Column: Identify the best, or embarrass them? Both

Column: Identify the best, or embarrass them? Both

Published Jun. 16, 2012 10:54 p.m. ET

The real star of this U.S. Open won't swing a golf club even once this week. Most fans couldn't pick him out of a lineup. No matter how aggravating The Olympic Club plays, he barely has enough hair left to pull any out.

He's Mike Davis, who became executive director of the U.S. Golf Association only last year, but has been responsible for setting up the U.S. Open courses for a half-dozen years now. One of his predecessors in both jobs, Sandy Tatum, was asked during one of the toughest Opens ever - the so-called ''Massacre at Winged Foot'' in 1974 - whether the USGA was trying to embarrass the world's best golfers.

''No,'' Tatum famously replied, ''we're trying to identify them.''

Thanks to Davis' handiwork alongside the Pacific Ocean this week, golf fans are getting to watch plenty of both.


There's no question about the quality of the names playing musical chairs on the leaderboard - Tiger Woods, Jim Furyk, Graeme McDowell and Ernie Els, all of whom have won at least one U.S. Open. But whoever winds up on the top by close of light Sunday will probably know exactly why the place has been nicknamed the ''graveyard of champions.''

A year after Rory McIlory posted the lowest U.S. Open score ever - 16-under 268 - while pummeling a Congressional Country Club course already softened by rain, one hand is more than enough to count the number of players under par after three rounds at Olympic's Lake Course.

An even better testament to the Davis' balancing act is that while fans thrill watching their heroes sweat over nearly every par, not a single player has labeled the setup unfair. And this from a notoriously whiny group known to complain when the interior of the courtesy cars clash with their outfits or the wrong brand of shampoo turns up in the locker room.

''Most people don't understand, it doesn't matter how you set up a course, if you give them the ability to know when the ball lands that it's going to stop, it's significantly easier. That's what is going to make the U.S. Open this year - without us trying to retaliate - that much harder,'' Davis said before the players arrived at Olympic.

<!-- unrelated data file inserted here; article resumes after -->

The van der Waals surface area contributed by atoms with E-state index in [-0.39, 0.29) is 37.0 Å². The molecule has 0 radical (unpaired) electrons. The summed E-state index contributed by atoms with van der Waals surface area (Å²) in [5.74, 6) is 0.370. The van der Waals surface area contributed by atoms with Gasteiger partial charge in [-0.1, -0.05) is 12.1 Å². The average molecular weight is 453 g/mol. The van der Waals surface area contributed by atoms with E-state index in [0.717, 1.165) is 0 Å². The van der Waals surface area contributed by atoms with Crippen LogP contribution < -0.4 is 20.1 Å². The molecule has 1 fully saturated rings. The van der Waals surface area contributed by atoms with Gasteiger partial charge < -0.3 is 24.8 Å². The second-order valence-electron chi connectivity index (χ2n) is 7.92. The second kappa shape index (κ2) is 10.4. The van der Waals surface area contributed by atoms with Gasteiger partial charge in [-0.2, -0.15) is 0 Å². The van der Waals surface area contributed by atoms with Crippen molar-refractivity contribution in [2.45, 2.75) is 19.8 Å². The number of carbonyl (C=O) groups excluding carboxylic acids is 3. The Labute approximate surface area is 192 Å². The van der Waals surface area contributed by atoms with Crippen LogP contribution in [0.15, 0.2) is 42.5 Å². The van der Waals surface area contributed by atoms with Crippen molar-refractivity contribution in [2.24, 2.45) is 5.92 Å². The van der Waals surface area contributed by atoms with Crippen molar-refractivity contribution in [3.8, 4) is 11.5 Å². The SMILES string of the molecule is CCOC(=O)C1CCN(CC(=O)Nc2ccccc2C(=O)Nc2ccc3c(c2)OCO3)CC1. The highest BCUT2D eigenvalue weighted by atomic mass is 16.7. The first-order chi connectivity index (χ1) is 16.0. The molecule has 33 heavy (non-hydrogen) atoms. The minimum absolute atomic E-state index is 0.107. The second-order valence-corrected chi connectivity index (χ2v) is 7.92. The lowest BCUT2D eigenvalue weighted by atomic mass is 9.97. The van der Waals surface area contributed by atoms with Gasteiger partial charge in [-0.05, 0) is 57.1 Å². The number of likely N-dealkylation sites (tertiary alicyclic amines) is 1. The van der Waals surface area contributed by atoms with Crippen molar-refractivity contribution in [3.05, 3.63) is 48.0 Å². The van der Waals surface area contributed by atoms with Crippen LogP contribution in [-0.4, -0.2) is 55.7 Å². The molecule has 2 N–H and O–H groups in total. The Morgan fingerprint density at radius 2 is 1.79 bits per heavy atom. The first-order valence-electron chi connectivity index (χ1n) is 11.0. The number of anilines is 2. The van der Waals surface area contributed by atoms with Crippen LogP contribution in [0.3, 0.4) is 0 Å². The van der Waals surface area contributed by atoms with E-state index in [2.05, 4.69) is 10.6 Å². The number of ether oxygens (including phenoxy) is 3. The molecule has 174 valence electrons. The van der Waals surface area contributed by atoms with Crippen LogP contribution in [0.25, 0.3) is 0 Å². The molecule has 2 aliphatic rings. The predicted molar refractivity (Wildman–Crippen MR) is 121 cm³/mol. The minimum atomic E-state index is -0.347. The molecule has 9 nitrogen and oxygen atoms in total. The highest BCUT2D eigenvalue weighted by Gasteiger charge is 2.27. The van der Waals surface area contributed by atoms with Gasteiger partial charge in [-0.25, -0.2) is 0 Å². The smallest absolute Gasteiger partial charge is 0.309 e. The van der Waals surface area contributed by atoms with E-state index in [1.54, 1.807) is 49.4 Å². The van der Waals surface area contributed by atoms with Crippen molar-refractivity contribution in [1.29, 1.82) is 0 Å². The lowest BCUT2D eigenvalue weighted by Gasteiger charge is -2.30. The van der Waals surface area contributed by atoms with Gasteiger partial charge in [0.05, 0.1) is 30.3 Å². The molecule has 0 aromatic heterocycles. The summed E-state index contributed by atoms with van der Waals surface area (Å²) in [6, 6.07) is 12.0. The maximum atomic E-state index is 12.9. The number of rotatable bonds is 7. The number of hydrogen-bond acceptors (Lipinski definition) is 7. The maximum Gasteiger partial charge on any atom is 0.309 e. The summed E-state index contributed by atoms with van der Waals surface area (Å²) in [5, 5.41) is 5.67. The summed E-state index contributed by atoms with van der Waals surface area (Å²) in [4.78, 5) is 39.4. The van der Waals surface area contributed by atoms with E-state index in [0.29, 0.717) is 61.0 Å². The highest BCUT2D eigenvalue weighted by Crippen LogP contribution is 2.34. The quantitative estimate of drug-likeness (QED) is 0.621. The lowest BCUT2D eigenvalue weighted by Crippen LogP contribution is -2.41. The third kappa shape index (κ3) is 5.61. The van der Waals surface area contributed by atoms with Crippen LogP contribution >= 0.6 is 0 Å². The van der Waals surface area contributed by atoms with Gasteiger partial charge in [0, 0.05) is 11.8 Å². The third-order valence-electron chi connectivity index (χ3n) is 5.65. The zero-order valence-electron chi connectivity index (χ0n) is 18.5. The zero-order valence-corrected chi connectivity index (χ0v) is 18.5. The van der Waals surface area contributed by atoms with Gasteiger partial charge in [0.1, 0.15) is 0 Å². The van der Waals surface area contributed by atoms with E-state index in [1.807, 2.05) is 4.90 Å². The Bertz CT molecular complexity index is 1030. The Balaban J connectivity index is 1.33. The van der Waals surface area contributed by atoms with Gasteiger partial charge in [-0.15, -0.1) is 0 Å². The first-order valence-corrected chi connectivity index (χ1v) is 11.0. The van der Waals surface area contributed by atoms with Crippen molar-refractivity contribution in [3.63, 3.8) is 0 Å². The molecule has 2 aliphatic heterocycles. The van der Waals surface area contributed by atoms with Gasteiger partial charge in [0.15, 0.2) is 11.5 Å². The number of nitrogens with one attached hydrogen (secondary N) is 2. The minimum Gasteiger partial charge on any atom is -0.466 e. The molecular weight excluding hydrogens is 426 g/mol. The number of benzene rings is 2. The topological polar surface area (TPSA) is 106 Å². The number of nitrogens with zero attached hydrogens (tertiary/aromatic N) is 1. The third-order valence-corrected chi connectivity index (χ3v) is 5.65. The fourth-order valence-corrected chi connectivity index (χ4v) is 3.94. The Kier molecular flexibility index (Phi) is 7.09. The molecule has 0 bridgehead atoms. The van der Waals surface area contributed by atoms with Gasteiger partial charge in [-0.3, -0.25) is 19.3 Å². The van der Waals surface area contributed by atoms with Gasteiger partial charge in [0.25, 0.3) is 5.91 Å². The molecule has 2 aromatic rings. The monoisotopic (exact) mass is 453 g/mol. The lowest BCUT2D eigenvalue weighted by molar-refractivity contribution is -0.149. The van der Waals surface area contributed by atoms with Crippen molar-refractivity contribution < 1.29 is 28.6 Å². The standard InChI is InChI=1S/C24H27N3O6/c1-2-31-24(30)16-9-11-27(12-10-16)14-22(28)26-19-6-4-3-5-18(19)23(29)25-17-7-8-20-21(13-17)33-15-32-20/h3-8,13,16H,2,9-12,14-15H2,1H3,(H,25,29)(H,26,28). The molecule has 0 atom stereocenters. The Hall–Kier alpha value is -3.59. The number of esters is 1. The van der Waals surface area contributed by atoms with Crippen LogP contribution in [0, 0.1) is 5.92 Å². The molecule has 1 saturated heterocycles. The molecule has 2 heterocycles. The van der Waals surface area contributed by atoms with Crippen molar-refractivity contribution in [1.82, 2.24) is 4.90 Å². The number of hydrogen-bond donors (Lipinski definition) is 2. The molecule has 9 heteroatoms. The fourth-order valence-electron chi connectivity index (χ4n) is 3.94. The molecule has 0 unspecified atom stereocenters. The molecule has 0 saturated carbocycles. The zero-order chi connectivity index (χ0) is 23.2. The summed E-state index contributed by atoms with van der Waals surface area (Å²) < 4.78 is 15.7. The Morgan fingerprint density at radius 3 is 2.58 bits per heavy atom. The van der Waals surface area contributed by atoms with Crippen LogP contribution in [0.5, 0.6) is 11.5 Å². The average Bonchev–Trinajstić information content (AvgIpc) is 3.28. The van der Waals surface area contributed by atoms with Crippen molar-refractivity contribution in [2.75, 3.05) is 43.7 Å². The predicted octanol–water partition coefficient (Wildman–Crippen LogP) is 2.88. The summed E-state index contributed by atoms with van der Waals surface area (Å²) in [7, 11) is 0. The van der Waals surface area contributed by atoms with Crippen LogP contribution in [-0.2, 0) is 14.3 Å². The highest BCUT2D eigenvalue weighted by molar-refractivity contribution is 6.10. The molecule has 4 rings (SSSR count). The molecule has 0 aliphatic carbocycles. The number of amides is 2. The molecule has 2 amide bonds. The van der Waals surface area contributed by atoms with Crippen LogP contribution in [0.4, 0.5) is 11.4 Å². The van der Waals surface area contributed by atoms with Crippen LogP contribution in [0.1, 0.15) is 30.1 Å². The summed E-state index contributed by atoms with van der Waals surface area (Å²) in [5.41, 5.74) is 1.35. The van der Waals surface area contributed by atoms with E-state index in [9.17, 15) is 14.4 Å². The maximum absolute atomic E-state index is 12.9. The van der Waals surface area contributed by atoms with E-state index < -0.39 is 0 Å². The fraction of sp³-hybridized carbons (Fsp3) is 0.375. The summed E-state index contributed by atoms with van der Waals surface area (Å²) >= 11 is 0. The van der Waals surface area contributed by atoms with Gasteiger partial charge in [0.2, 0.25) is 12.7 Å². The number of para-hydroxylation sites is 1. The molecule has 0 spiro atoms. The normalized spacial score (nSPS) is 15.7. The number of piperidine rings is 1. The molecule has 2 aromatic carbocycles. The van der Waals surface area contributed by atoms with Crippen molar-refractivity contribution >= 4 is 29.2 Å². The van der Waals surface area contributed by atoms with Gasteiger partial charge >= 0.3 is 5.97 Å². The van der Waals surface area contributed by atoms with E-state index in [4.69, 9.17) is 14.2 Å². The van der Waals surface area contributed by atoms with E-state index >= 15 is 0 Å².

''When it lands, whether it hits the green or it's in the fairway, it's going to roll. You have to think about what happens when it lands.''

That last part of the puzzle befuddled both the No. 1 and 2 players in the world, Luke Donald and McIlroy, who missed the cut and like countless golf fans are probably burrowed into a couch in front of the TV with widening grins on their faces. Just before heading for the airport Friday, Donald was asked how much harder Olympic was than Congressional.

''What was Rory after two days?'' he asked

Told it was 10-under par - though it was actually 9 under - Donald brightened and said, ''Probably about 10 shots harder then.''

Make that 20 shots, since McIlroy was 10 over at the time, but who's counting?

Truth be told, more than a few guys.

''Last year we were trying to make birdies in the U.S. Open, and here,'' said Kevin Chappell, ''you're trying to just survive.''

Exactly what makes it that depends on who you talk to, one more testament to Davis' skill and the break he caught when four days of dry, sunny weather and light breezes made the course play just as firm and as fast as he envisioned.

''It just goes to show that firm greens scare the life out of professional golfers,'' Padraig Harrington said.

''Off the tee, it's the most demanding,'' Jordan Spieth said. ''You're trying to place a drive out there that's going to carry 275 and land it in a 10-yard space.''

''It's the reverse cambers,'' McIlroy said before departing.

Right. Whatever those are.


Jim Litke is a national sports columnist for The Associated Press, Write to him at jlitke(at) and follow him at